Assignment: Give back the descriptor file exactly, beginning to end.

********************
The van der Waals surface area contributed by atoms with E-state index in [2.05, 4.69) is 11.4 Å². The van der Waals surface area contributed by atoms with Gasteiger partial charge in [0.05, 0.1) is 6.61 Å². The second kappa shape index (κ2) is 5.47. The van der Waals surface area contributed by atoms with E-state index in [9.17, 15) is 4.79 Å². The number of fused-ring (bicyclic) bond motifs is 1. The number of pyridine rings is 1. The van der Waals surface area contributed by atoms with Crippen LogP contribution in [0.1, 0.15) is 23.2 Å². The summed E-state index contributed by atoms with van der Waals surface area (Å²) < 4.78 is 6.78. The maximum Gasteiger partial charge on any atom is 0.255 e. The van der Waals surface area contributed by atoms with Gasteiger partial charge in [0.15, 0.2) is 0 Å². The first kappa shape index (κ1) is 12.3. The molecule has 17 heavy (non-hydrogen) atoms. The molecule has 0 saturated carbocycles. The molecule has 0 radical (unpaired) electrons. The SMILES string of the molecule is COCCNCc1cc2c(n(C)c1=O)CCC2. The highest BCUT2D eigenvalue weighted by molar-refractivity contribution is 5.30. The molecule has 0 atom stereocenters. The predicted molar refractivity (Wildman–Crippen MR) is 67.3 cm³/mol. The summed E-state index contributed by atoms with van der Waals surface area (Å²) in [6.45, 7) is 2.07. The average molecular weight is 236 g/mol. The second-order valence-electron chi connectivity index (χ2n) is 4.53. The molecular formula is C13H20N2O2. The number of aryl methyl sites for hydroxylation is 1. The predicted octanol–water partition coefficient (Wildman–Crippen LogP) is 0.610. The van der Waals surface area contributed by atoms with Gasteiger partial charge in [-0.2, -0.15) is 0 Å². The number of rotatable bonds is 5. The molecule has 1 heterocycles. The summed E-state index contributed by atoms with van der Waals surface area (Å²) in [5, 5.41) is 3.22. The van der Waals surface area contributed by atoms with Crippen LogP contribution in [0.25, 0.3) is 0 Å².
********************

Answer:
The van der Waals surface area contributed by atoms with E-state index in [2.05, 4.69) is 11.4 Å². The van der Waals surface area contributed by atoms with Gasteiger partial charge in [0.05, 0.1) is 6.61 Å². The second kappa shape index (κ2) is 5.47. The van der Waals surface area contributed by atoms with E-state index in [9.17, 15) is 4.79 Å². The number of fused-ring (bicyclic) bond motifs is 1. The number of pyridine rings is 1. The van der Waals surface area contributed by atoms with Crippen LogP contribution in [0.1, 0.15) is 23.2 Å². The summed E-state index contributed by atoms with van der Waals surface area (Å²) < 4.78 is 6.78. The maximum Gasteiger partial charge on any atom is 0.255 e. The van der Waals surface area contributed by atoms with Gasteiger partial charge in [0.15, 0.2) is 0 Å². The first kappa shape index (κ1) is 12.3. The molecule has 17 heavy (non-hydrogen) atoms. The molecule has 0 saturated carbocycles. The molecule has 0 radical (unpaired) electrons. The SMILES string of the molecule is COCCNCc1cc2c(n(C)c1=O)CCC2. The highest BCUT2D eigenvalue weighted by molar-refractivity contribution is 5.30. The molecule has 0 atom stereocenters. The predicted molar refractivity (Wildman–Crippen MR) is 67.3 cm³/mol. The summed E-state index contributed by atoms with van der Waals surface area (Å²) in [6.45, 7) is 2.07. The average molecular weight is 236 g/mol. The second-order valence-electron chi connectivity index (χ2n) is 4.53. The molecular formula is C13H20N2O2. The number of aryl methyl sites for hydroxylation is 1. The predicted octanol–water partition coefficient (Wildman–Crippen LogP) is 0.610. The van der Waals surface area contributed by atoms with Gasteiger partial charge in [-0.2, -0.15) is 0 Å². The number of rotatable bonds is 5. The molecule has 1 heterocycles. The summed E-state index contributed by atoms with van der Waals surface area (Å²) in [5, 5.41) is 3.22. The van der Waals surface area contributed by atoms with Crippen LogP contribution in [0.25, 0.3) is 0 Å².